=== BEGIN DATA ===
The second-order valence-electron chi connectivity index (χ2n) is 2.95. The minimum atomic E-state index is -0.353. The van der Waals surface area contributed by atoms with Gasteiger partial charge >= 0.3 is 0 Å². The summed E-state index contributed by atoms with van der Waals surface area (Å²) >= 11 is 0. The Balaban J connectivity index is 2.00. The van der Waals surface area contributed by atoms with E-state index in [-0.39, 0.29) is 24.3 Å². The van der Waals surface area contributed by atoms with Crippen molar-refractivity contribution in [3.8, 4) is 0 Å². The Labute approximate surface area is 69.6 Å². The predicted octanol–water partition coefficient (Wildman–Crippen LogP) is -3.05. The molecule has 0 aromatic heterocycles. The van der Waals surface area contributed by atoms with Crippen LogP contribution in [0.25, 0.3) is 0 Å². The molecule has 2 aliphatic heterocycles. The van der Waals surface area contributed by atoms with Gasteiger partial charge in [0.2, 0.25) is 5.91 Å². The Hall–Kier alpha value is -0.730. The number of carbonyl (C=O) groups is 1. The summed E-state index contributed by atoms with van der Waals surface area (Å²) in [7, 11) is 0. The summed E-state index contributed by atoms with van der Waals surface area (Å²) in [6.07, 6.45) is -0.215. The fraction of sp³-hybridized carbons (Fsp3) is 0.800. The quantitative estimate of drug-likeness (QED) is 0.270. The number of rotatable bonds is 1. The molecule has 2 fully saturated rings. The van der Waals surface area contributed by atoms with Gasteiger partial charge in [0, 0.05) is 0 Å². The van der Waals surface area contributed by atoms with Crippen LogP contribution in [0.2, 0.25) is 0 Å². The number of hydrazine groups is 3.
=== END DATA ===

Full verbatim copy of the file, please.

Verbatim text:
The second-order valence-electron chi connectivity index (χ2n) is 2.95. The minimum atomic E-state index is -0.353. The van der Waals surface area contributed by atoms with Gasteiger partial charge >= 0.3 is 0 Å². The summed E-state index contributed by atoms with van der Waals surface area (Å²) >= 11 is 0. The Balaban J connectivity index is 2.00. The van der Waals surface area contributed by atoms with E-state index in [-0.39, 0.29) is 24.3 Å². The van der Waals surface area contributed by atoms with Crippen molar-refractivity contribution in [3.8, 4) is 0 Å². The Labute approximate surface area is 69.6 Å². The predicted octanol–water partition coefficient (Wildman–Crippen LogP) is -3.05. The molecule has 0 aromatic heterocycles. The van der Waals surface area contributed by atoms with Crippen LogP contribution in [0.25, 0.3) is 0 Å². The molecule has 2 aliphatic heterocycles. The van der Waals surface area contributed by atoms with Gasteiger partial charge in [0.2, 0.25) is 5.91 Å². The Hall–Kier alpha value is -0.730. The number of carbonyl (C=O) groups is 1. The summed E-state index contributed by atoms with van der Waals surface area (Å²) in [7, 11) is 0. The summed E-state index contributed by atoms with van der Waals surface area (Å²) in [6.07, 6.45) is -0.215. The fraction of sp³-hybridized carbons (Fsp3) is 0.800. The quantitative estimate of drug-likeness (QED) is 0.270. The number of rotatable bonds is 1. The molecule has 2 fully saturated rings. The van der Waals surface area contributed by atoms with Gasteiger partial charge in [0, 0.05) is 0 Å². The van der Waals surface area contributed by atoms with Crippen LogP contribution in [0.2, 0.25) is 0 Å². The number of hydrazine groups is 3.